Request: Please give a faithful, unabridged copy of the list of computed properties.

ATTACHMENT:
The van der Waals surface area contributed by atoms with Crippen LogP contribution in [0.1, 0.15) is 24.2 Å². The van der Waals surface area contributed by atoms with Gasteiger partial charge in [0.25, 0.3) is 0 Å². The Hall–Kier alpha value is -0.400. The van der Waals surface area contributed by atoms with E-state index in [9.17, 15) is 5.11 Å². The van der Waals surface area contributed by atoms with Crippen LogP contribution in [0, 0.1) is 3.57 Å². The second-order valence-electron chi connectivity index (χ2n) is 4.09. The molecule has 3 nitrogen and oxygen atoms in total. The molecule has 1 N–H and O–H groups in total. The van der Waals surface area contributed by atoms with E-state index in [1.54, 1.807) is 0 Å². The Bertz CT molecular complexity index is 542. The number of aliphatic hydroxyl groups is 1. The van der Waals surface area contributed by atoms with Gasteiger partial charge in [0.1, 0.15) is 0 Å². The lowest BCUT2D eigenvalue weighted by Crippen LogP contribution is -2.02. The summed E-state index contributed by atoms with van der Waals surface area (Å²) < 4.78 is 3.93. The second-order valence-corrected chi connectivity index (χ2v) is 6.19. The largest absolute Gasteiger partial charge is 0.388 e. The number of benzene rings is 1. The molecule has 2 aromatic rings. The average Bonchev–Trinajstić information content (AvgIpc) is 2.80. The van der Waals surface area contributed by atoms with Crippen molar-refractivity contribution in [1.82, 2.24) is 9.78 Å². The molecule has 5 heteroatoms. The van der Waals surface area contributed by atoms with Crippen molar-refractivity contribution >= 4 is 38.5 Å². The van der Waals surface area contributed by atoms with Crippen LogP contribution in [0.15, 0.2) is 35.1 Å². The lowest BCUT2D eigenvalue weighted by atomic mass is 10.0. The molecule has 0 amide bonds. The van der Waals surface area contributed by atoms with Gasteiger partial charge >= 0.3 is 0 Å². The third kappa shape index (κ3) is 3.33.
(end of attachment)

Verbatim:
The van der Waals surface area contributed by atoms with Crippen LogP contribution in [0.1, 0.15) is 24.2 Å². The van der Waals surface area contributed by atoms with Gasteiger partial charge in [0.25, 0.3) is 0 Å². The Hall–Kier alpha value is -0.400. The van der Waals surface area contributed by atoms with E-state index in [9.17, 15) is 5.11 Å². The van der Waals surface area contributed by atoms with Crippen LogP contribution in [0, 0.1) is 3.57 Å². The second-order valence-electron chi connectivity index (χ2n) is 4.09. The molecule has 3 nitrogen and oxygen atoms in total. The molecule has 1 N–H and O–H groups in total. The van der Waals surface area contributed by atoms with E-state index in [1.54, 1.807) is 0 Å². The Bertz CT molecular complexity index is 542. The number of aliphatic hydroxyl groups is 1. The van der Waals surface area contributed by atoms with Gasteiger partial charge in [0.1, 0.15) is 0 Å². The lowest BCUT2D eigenvalue weighted by Crippen LogP contribution is -2.02. The summed E-state index contributed by atoms with van der Waals surface area (Å²) < 4.78 is 3.93. The second-order valence-corrected chi connectivity index (χ2v) is 6.19. The largest absolute Gasteiger partial charge is 0.388 e. The number of benzene rings is 1. The molecule has 2 aromatic rings. The average Bonchev–Trinajstić information content (AvgIpc) is 2.80. The van der Waals surface area contributed by atoms with Crippen molar-refractivity contribution in [1.82, 2.24) is 9.78 Å². The molecule has 5 heteroatoms. The van der Waals surface area contributed by atoms with Crippen molar-refractivity contribution >= 4 is 38.5 Å². The van der Waals surface area contributed by atoms with Crippen LogP contribution in [0.15, 0.2) is 35.1 Å². The lowest BCUT2D eigenvalue weighted by atomic mass is 10.0. The molecule has 0 amide bonds. The van der Waals surface area contributed by atoms with Gasteiger partial charge >= 0.3 is 0 Å². The third kappa shape index (κ3) is 3.33.